CRANE, Ind. - The 411th Ordnance Battalion out of Billings, Montana, developed mission-critical ammunition skills while conducting its annual training at Crane Army Ammunition Activity July 15-29.

The training provided Soldiers with practical experience in ammunition inspections, blocking and bracing operations, demilitarization, logistics, vehicle maintenance and firefighter drills.

"Our Soldiers are preparing ammunition for transport, conducting quality control inspections, demilitarizing ordnance, coordinating paperwork and equipment movements, everything needed to move ammo," Capt. Adam Kellnhofer, company commander for the 411th, said. "Some Soldiers are handling munitions they've never even seen before. This training will greatly aid them in future operations."

Crane Army produces, stores, inspects, transports and demilitarizes a quarter of the United States' conventional munitions. With its reputation for ammunition management and the large scale of its operations, CAAA was the 411th's clear choice for providing Soldiers with hands-on training.

"Our Soldiers never receive any practical training with managing, processing, planning, or ordering actual ammunition," Lt. Col. Steven Geisler, commander of the 411th Ordnance Battalion, said. "We needed to learn those skills."

The Soldiers handled ammunition alongside CAAA's experienced civilian employees who perform these operations full time. Learning from skilled civilian professionals helped Soldiers increase skillsets and provided a more realistic working environment.

"Handling all kinds of ammunition and working with civilian specialists at Crane Army is really great," Spc. Ross Cunningham said. "I recently returned from Afghanistan, and the work we're doing here is just like what I did when deployed."

Annual training at Crane Army is mutually beneficial to both the Soldiers and CAAA.

"The Soldiers helped a lot with some time-consuming, labor-intensive mission that could not be completed as quickly as originally planned," David Daugherty, munitions destroyer supervisor at CAAA, said. "Their hard work allowed us to meet important deadlines."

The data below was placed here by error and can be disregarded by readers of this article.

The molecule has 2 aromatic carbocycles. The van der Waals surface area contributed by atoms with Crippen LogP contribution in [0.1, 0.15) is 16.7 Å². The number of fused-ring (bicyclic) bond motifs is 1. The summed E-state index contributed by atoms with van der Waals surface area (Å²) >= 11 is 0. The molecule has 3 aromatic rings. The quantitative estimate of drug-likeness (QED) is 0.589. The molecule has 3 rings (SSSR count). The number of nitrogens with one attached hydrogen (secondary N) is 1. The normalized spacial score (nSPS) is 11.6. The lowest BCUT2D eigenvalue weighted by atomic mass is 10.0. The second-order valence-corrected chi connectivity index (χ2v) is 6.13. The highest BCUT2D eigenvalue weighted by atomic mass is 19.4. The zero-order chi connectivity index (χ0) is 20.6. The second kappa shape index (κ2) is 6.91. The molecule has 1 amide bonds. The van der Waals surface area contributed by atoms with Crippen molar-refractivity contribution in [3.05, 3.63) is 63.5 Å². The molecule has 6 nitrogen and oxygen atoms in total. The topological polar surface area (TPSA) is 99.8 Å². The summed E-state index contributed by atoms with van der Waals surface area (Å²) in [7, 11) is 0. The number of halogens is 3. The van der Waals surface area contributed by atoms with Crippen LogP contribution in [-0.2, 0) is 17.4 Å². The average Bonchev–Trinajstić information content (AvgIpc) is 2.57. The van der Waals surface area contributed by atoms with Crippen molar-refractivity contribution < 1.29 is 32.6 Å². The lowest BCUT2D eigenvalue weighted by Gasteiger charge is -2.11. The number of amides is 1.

The Soldiers' experience was not limited to ordnance logistics. Crane's unique variety of Army and Navy commands provided a greater opportunity to train the battalion's ammo handlers, mechanics, firefighters and battalion and training staff. Other Soldiers in the battalion with different specialties conducted annual training elsewhere.

"In addition to ammunition handling and coordination, we have Soldiers in a maintenance crew servicing vehicles on post," Kellnhofer said. "We also have a fireman crew of two Soldiers working alongside Naval Support Activity Crane firefighters. Hands-on training with experienced professionals is the number one benefit Soldiers can receive."

Crane Army Ammunition Activity produces and provides conventional munitions requirements in support of U.S. Army and Joint Force readiness. It is one of 14 installations of the Joint Munitions Command and one of 23 organic industrial base installations under the U.S. Army Materiel Command, which include arsenals, depots, activities and ammunition plants.